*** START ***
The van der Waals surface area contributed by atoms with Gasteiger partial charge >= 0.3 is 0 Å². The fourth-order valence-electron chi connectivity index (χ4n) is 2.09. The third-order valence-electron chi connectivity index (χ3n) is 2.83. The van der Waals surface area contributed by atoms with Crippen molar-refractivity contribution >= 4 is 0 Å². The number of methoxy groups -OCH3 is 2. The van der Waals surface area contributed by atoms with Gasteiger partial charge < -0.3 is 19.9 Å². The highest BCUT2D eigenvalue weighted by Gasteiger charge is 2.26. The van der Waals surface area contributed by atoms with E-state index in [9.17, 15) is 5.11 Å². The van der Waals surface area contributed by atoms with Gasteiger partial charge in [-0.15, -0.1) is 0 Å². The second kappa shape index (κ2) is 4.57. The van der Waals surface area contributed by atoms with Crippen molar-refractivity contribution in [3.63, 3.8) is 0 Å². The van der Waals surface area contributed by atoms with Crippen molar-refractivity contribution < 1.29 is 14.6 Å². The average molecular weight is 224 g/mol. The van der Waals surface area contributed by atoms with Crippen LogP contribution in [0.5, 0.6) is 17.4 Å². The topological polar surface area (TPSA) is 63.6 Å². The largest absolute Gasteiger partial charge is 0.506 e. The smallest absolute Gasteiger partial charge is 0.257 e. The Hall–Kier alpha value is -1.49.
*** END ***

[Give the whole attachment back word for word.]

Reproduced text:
The van der Waals surface area contributed by atoms with Gasteiger partial charge >= 0.3 is 0 Å². The fourth-order valence-electron chi connectivity index (χ4n) is 2.09. The third-order valence-electron chi connectivity index (χ3n) is 2.83. The van der Waals surface area contributed by atoms with Crippen molar-refractivity contribution >= 4 is 0 Å². The number of methoxy groups -OCH3 is 2. The van der Waals surface area contributed by atoms with Gasteiger partial charge < -0.3 is 19.9 Å². The highest BCUT2D eigenvalue weighted by Gasteiger charge is 2.26. The van der Waals surface area contributed by atoms with E-state index in [9.17, 15) is 5.11 Å². The van der Waals surface area contributed by atoms with Gasteiger partial charge in [-0.15, -0.1) is 0 Å². The second kappa shape index (κ2) is 4.57. The van der Waals surface area contributed by atoms with Crippen molar-refractivity contribution in [3.63, 3.8) is 0 Å². The van der Waals surface area contributed by atoms with Crippen molar-refractivity contribution < 1.29 is 14.6 Å². The average molecular weight is 224 g/mol. The van der Waals surface area contributed by atoms with Crippen LogP contribution in [0.5, 0.6) is 17.4 Å². The topological polar surface area (TPSA) is 63.6 Å². The largest absolute Gasteiger partial charge is 0.506 e. The smallest absolute Gasteiger partial charge is 0.257 e. The Hall–Kier alpha value is -1.49.